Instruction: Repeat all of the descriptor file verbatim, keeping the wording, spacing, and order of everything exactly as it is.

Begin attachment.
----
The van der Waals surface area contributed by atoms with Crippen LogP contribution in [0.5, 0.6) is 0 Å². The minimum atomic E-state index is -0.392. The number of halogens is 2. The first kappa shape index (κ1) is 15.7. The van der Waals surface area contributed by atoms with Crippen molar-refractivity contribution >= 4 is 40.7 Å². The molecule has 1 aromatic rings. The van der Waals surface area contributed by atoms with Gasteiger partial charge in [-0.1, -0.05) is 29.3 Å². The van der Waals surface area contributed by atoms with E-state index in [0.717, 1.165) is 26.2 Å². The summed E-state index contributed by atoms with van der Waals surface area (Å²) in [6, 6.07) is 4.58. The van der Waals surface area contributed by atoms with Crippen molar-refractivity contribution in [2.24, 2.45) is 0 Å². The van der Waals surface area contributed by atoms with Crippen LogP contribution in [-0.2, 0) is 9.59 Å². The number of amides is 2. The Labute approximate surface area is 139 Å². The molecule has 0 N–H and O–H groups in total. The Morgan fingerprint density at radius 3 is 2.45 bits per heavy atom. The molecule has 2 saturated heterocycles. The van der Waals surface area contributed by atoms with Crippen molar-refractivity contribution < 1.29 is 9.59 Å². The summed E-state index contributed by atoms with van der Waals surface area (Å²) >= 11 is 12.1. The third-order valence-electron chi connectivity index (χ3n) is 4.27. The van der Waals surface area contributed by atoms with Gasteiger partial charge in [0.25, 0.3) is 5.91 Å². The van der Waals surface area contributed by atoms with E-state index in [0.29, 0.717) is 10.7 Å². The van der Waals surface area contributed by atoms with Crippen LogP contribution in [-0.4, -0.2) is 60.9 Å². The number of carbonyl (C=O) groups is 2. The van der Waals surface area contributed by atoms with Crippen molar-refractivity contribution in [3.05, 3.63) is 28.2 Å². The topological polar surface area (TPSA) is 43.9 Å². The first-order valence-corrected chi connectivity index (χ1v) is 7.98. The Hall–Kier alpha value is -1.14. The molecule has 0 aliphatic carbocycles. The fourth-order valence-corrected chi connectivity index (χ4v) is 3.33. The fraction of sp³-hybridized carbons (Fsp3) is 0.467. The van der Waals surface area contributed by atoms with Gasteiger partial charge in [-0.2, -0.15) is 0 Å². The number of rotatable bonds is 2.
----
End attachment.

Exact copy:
The van der Waals surface area contributed by atoms with Crippen LogP contribution in [0.5, 0.6) is 0 Å². The minimum atomic E-state index is -0.392. The number of halogens is 2. The first kappa shape index (κ1) is 15.7. The van der Waals surface area contributed by atoms with Crippen molar-refractivity contribution >= 4 is 40.7 Å². The molecule has 1 aromatic rings. The van der Waals surface area contributed by atoms with Gasteiger partial charge in [-0.1, -0.05) is 29.3 Å². The van der Waals surface area contributed by atoms with E-state index in [0.717, 1.165) is 26.2 Å². The summed E-state index contributed by atoms with van der Waals surface area (Å²) in [6, 6.07) is 4.58. The van der Waals surface area contributed by atoms with Crippen molar-refractivity contribution in [2.24, 2.45) is 0 Å². The van der Waals surface area contributed by atoms with Crippen LogP contribution in [-0.2, 0) is 9.59 Å². The number of amides is 2. The Labute approximate surface area is 139 Å². The molecule has 0 N–H and O–H groups in total. The Morgan fingerprint density at radius 3 is 2.45 bits per heavy atom. The molecule has 2 saturated heterocycles. The van der Waals surface area contributed by atoms with Crippen molar-refractivity contribution < 1.29 is 9.59 Å². The summed E-state index contributed by atoms with van der Waals surface area (Å²) >= 11 is 12.1. The third-order valence-electron chi connectivity index (χ3n) is 4.27. The van der Waals surface area contributed by atoms with Gasteiger partial charge in [0.25, 0.3) is 5.91 Å². The van der Waals surface area contributed by atoms with E-state index in [0.29, 0.717) is 10.7 Å². The van der Waals surface area contributed by atoms with Crippen LogP contribution in [-0.4, -0.2) is 60.9 Å². The number of carbonyl (C=O) groups is 2. The van der Waals surface area contributed by atoms with Crippen molar-refractivity contribution in [3.05, 3.63) is 28.2 Å². The topological polar surface area (TPSA) is 43.9 Å². The first-order valence-corrected chi connectivity index (χ1v) is 7.98. The Hall–Kier alpha value is -1.14. The molecule has 0 aliphatic carbocycles. The fourth-order valence-corrected chi connectivity index (χ4v) is 3.33. The fraction of sp³-hybridized carbons (Fsp3) is 0.467. The van der Waals surface area contributed by atoms with Gasteiger partial charge in [-0.2, -0.15) is 0 Å². The number of rotatable bonds is 2.